An open suicide discussion with a depressed person doesn't prompt the person to attempt it. In fact, extracting a promise that the person won't attempt suicide before calling or visiting a mental health worker may prevent suicide

Myth: people who attempt suicide and fail aren't serious about killing themselves

most people who commit suicide have made previous unsuccessful attempts

Myth: if someone threatens suicide, it's best to ignore it so as not to encourage repeated threats

though some people do manipulate others by making idle threats, it is prudent to treat every suicidal threat as genuine and to take appropriate action

Axis 1 - clinical disorders/other conditions that may be a focus of clinical attention

mental disorders that impair functioning/problems that may warrant attenion but don't represent diagnosable mental disorders

Axis 2 - personality disorders/mental retardation

class of mental disorders characterized by ways of relating to others and adjusting to external demands/generalized delay or impairment in intellectual development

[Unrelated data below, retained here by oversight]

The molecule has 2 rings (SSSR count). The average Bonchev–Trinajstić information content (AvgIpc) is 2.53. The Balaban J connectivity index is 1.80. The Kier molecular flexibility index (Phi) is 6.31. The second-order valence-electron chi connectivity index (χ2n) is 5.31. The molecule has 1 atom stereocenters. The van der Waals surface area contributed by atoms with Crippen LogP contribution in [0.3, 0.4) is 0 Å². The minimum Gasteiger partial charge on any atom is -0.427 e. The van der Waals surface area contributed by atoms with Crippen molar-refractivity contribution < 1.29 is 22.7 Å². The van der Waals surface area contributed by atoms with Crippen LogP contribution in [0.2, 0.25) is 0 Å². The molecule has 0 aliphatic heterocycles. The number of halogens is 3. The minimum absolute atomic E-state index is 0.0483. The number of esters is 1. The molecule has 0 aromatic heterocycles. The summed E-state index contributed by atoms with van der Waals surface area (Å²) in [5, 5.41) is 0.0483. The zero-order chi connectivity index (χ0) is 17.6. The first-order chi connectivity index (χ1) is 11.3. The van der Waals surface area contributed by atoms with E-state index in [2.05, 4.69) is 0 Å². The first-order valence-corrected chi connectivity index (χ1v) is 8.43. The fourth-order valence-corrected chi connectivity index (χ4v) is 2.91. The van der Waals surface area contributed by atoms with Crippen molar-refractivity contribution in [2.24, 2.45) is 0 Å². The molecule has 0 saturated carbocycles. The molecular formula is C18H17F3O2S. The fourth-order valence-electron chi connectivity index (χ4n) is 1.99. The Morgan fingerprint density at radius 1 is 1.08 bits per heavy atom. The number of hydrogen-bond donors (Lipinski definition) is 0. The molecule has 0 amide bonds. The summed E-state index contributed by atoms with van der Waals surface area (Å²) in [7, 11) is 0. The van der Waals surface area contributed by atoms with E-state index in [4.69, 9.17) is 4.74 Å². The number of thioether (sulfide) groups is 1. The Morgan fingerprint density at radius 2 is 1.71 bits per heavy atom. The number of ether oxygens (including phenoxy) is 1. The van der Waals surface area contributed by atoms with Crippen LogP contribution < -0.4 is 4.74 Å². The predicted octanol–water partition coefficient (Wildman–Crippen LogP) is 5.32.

Axis 3 - general medical conditions

illnesses and other medical conditions that may be important to the understanding or treatment of the person's psychological disorder

Axis 4 - psychosocial and environmental problems

problems in the person's social or physical environment that may affect the diagnosis, treatment, and outcome of mental disorders

Axis 5 - global assessment of functioning

overall judgement of the person's level of functioning in meeting the responsibilities of daily life

Medical model

biological underpinnings of abnormal behavior

Psychodynamic model

unconscious conflicts and motives underlying abnormal behavior

Behavioral model

learning experiences that shape the development of abnormal behavior

Humanistic model

roadblocks that hinder self-awareness and self-acceptance

Cognitive model

faulty thinking underlying abnormal behavior

Sociocultural model

social ills contributing to the development of abnormal behavior, such as poverty, racism, and prolonged unemployment; relationships between abnormal behavior and ethnicity, gender, culture, and socioeconomic level

Biopsychosocial model

interactions of biological, psychological, and sociocultural factors in the development of abnormal behavior